Dreams of Africa

Bringing hope and healing to Kenya's forgotten children.

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Ever since she was a small girl, Carole Platt dreamed of being a missionary nurse in Africa. But her journey went in a very different direction. Carole became a teacher, married Leon and had a family. Her African dreams were moved to the backburner.

After finally visiting Africa in 2007, Carole spent time in a Kenyan orphanage where she was troubled and challenged by what she observed.

On her second visit she met a businessman who said, “All Kenyan children need is an opportunity.” This planted a seed in Carole’s mind. With her teaching background, she knew that while she couldn’t change Kenya, one day educated children could.

Carole visited the Mt Warning AM Murwillumbah Rotary Club (NSW) where she shared her dreams and aspirations, and subsequently Education Care Projects Kenya was born.

Carole (right) and Leon Platt (left) with Amos.

A partnership was formed with two Kenyan organisations with similar aims to educate and care for disadvantaged children. Both groups are run by local Seventh-day Adventist members who give their time and resources.

Currently there are 63 children enrolled—some have been rescued from the streets and the infamous garbage dump at Eldoret, western Kenya. The school is called “Hands of Hope Academy”—a boarding primary school in the small town of Mosoriot.

Hands of Hope staff go out into the streets and the dump searching for children who want to escape the horrors of poverty and drug addiction. Hundreds of vulnerable boys and girls live among and eat from the garbage. Many girls are kidnapped and sold into prostitution or slavery. Few have escaped being raped and abused. A common pastime is sniffing glue, which enables the children to forget the cold, the hunger, the rain and the misery they are forced to endure.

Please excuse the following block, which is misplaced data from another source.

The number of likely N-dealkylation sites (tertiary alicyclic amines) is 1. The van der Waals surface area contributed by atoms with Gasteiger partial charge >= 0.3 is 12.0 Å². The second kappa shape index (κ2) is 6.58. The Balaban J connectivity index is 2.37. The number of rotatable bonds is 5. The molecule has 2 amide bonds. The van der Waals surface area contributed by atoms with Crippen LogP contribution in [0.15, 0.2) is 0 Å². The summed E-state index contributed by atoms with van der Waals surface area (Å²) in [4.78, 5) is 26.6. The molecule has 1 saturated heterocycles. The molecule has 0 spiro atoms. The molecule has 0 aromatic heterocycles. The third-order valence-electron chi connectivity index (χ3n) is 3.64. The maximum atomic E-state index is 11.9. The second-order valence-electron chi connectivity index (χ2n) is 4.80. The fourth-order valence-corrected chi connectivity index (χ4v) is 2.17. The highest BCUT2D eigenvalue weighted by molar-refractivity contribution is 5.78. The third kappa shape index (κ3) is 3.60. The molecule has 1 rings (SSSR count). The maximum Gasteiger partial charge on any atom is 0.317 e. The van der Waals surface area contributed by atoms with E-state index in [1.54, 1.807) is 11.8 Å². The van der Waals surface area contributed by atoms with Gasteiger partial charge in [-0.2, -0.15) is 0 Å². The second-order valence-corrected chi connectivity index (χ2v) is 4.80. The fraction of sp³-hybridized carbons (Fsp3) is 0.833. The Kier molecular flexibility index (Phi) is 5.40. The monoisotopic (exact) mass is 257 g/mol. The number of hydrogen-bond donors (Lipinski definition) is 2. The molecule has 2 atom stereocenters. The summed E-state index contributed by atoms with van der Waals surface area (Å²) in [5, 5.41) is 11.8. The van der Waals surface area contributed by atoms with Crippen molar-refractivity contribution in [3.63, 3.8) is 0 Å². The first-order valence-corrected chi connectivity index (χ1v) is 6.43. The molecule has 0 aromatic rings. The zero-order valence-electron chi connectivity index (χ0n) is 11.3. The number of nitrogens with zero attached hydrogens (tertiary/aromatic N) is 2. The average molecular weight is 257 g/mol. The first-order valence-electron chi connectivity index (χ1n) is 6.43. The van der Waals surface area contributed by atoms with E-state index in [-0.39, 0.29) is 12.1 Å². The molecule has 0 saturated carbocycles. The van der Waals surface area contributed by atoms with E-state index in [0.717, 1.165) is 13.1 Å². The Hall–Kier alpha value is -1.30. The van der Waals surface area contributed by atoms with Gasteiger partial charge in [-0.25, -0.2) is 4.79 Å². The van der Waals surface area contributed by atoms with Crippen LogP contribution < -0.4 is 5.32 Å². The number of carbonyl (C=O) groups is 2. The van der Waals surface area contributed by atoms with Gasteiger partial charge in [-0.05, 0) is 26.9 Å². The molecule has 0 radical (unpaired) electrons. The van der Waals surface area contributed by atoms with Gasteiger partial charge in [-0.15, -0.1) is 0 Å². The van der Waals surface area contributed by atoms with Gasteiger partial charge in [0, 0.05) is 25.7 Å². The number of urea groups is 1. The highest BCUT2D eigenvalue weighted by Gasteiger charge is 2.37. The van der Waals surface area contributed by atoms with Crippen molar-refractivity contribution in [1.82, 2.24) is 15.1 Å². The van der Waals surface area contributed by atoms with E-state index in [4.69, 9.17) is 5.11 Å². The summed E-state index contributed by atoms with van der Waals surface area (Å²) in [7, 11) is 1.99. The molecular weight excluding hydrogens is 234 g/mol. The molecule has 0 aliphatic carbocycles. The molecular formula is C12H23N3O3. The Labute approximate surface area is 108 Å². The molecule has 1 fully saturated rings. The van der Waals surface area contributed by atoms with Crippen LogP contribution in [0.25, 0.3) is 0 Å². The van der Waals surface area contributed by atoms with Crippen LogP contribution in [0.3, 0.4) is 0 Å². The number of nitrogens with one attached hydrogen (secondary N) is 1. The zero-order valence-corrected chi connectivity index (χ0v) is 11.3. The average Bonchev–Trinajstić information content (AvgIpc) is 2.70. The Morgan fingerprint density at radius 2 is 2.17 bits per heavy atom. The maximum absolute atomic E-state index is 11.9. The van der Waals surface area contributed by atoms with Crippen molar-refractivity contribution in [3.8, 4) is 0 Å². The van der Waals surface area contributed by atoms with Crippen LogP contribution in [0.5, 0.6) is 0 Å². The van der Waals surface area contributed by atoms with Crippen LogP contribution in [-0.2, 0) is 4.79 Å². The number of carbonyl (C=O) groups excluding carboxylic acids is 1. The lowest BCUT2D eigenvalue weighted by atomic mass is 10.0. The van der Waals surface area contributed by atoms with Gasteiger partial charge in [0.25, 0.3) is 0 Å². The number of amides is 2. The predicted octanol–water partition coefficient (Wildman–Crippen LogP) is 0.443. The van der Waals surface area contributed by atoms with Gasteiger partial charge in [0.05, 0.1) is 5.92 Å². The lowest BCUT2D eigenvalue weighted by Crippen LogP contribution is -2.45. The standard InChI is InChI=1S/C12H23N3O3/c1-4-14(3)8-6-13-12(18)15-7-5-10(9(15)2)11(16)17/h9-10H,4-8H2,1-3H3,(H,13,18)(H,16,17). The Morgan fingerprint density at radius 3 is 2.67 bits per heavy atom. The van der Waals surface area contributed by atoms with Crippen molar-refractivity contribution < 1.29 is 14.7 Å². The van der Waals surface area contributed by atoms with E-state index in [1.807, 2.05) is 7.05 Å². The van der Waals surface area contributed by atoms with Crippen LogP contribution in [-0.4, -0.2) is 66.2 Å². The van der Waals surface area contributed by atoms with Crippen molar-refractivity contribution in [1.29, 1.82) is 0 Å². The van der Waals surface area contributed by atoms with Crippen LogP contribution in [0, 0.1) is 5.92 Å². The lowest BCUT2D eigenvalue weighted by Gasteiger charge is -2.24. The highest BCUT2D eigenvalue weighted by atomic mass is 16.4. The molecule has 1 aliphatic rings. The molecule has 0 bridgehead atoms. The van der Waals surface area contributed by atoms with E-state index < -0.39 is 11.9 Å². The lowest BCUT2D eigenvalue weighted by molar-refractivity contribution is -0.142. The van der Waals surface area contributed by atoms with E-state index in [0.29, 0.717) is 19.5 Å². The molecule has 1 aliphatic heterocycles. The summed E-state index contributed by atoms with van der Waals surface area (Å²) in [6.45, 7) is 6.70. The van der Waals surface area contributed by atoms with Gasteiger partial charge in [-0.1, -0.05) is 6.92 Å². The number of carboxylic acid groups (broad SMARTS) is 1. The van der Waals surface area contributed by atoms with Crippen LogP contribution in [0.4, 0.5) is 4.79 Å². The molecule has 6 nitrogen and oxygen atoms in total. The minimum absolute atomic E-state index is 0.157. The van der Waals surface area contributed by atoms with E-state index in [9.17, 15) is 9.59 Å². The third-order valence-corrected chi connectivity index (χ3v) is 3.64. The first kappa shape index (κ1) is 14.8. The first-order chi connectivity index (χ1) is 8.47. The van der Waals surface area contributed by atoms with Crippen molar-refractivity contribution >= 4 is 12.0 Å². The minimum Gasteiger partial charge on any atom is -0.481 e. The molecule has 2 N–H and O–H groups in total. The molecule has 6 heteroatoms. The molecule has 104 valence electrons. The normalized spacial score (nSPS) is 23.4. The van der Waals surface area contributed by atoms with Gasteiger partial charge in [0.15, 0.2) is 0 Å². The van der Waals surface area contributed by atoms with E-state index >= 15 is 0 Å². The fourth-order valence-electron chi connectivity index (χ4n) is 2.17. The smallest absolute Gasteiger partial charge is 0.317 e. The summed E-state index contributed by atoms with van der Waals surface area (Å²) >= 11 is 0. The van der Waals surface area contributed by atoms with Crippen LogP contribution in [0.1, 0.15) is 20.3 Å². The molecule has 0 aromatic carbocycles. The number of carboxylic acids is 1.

Those rescued are cleaned up, fed, given clean clothes and a school uniform. They then travel to their new home at the academy where love and kindness start them on a new journey.

Another project involves the Enkishon Emma Welfare organisation, run by a group of concerned Adventist Maasai church members. These people also have a burden for abandoned and vulnerable children. Many of these children are victims of violence, cruelty and unmentionable abuse. The Maasai leader of this group has dedicated his life to the task of salvaging the suffering outcasts of Maasai society. Unable to afford a school of his own, and with the support of Education Care Projects Kenya, these rescued children are being placed in boarding schools. Currently 21 children are receiving an education and care in four different schools and are looking forward to a much brighter future.

"Those rescued are cleaned up, fed, given clean clothes and a school uniform. They then travel to their new home at the academy where love and kindness start them on a new journey."

Carole’s aim, with the support of her husband, is to build two self-supporting boarding schools with a suitable curriculum designed to suit the needs and backgrounds of as many children as possible.

Already the Platts are seeing exciting results. By the end of this year, three long-term students who have been supported by Education Care Projects Kenya will have graduated with university degrees. With the help of generous sponsors, the Hands of Hope project supports 29 primary school, eight high school and three university students, along with a vocational training school student.

The Platts recently purchased two hectares of land where they have started construction of the new Enkishon Emma Academy, which they plan to establish as a self-supporting institution. They are also searching for a suitable property to set up a true Adventist education centre with room for crops, gardens, a poultry farm and an orchard. The students will work in the gardens and learn the art of growing vegetables and crops.

One area of Maasai territory is sending many girls to be educated in a safe environment as they are very vulnerable in their home villages and not encouraged to seek an education. As a result of the goodwill, there are plans to send a lay missionary into the area with the intention of establishing a church.

With Leon’s building skills and Carole’s op-shop project, the support of Rotary and many fundraising events, the sky’s the limit. The Platts are proving that dreams can come true if you are patient and put them in the Lord’s hands.

For more information about Education Care Projects Kenya, visit educationcareprojects.com or
facebook.com/EducationCareProjectsKenya.


Errol Wright is a retired pastor who attends Tumbulgum Church (NSW) with his wife Zena.

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